WASHINGTON - Secretary of State-designate Hillary Clinton promised yesterday a new diplomacy that would give America "more partners and fewer adversaries," and signaled her intention to reach out to Iran and continue the uphill struggle for Middle East peace.
At a five-hour Senate confirmation hearing, Clinton said she and President-elect Barack Obama would overhaul the approach of the Bush administration with a rejuvenated emphasis on diplomatic engagement, alliance-building and development.
"I believe that American leadership has been wanting but is still wanted," she told the Senate Foreign Relations Committee. She said U.S. foreign policy should not be guided by "rigid ideology," pledging that in the Obama administration "there will be no doubt about the leading role of diplomacy."
Yet, on a series of international problems, Clinton described a U.S. posture that echoed the Bush administration. "We will lead with diplomacy because it's a smart approach," she said at one point. "But we also know that military force will sometimes be needed."
But Clinton wants to swiftly increase State Department funding so she can broaden its national security role and increase the government's reliance on nonmilitary action in response to international crises. That objective is shared by her Pentagon counterpart, Defense Secretary Robert M. Gates.
"America cannot solve the most pressing problems on our own, and the world cannot solve them without America," she said. "The best way to advance America's interest in reducing global threats and seizing global opportunities is to design and implement global solutions. This isn't a philosophical point. This is our reality."
Clinton, 61, was received warmly but faced repeated challenges about the charitable activities of her husband, former President Bill Clinton. Democratic as well as Republican senators expressed concern that contributions to the former president's foundation pose potential conflicts of interest.
Sen. Richard G. Lugar of Indiana, the committee's senior Republican, urged the Clinton Foundation to exclude all foreign donations. He said the foundation represented a "unique complication" because of the risk that foreigners will believe that giving money will win favors from the former president's wife.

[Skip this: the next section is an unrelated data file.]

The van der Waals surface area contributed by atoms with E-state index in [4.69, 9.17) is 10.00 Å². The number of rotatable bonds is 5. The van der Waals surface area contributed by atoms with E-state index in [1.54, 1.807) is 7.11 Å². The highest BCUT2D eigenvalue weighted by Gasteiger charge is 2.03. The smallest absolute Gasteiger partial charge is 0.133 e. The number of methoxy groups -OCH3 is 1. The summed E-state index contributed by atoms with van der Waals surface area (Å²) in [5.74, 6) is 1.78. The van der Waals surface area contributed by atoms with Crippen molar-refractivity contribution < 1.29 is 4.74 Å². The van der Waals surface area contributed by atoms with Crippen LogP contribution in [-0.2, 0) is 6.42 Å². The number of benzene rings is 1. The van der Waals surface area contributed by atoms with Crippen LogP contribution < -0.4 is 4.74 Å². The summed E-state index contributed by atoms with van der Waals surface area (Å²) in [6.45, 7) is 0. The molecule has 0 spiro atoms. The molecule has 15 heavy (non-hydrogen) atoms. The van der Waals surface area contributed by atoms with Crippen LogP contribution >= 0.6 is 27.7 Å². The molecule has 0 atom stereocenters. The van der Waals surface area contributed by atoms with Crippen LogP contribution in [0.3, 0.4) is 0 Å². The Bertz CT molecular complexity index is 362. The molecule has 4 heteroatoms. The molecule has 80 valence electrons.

Clinton defended her husband, contending that plans for disclosure of contributors go beyond that required by government ethics watchdogs.
"No matter what we do, there will be those that [claim] conflicts," she said.
Sen. John Kerry of Massachusetts, the new chairman of the committee, said Lugar's concerns were shared by the others on the panel.
Under an agreement with the Obama transition team, the Clinton Foundation made public a list of its past donors, promised to annually publish the names of its future donors, and to submit future foreign donations to a State Department ethics review.
She appeared with her daughter, Chelsea, who sat directly behind her. The former president stayed away to ensure attention remained focused on his wife, a spokesman said.
Clinton spoke easily about a range of thorny problems worldwide, addressing the war between Israel and Hamas in the Gaza Strip for the first time.
Clinton acknowledged that problems in the Middle East may seem intractable, but said: "We cannot give up on peace."
While repeatedly criticizing President George W. Bush, she had warm words for him in some areas, praising his work for world AIDS relief.
Clinton is expected to win confirmation, and Kerry said he plans to hold a committee vote tomorrow. She could be confirmed by the full Senate as early as Inauguration Day.
The Associated Press contributed to this article.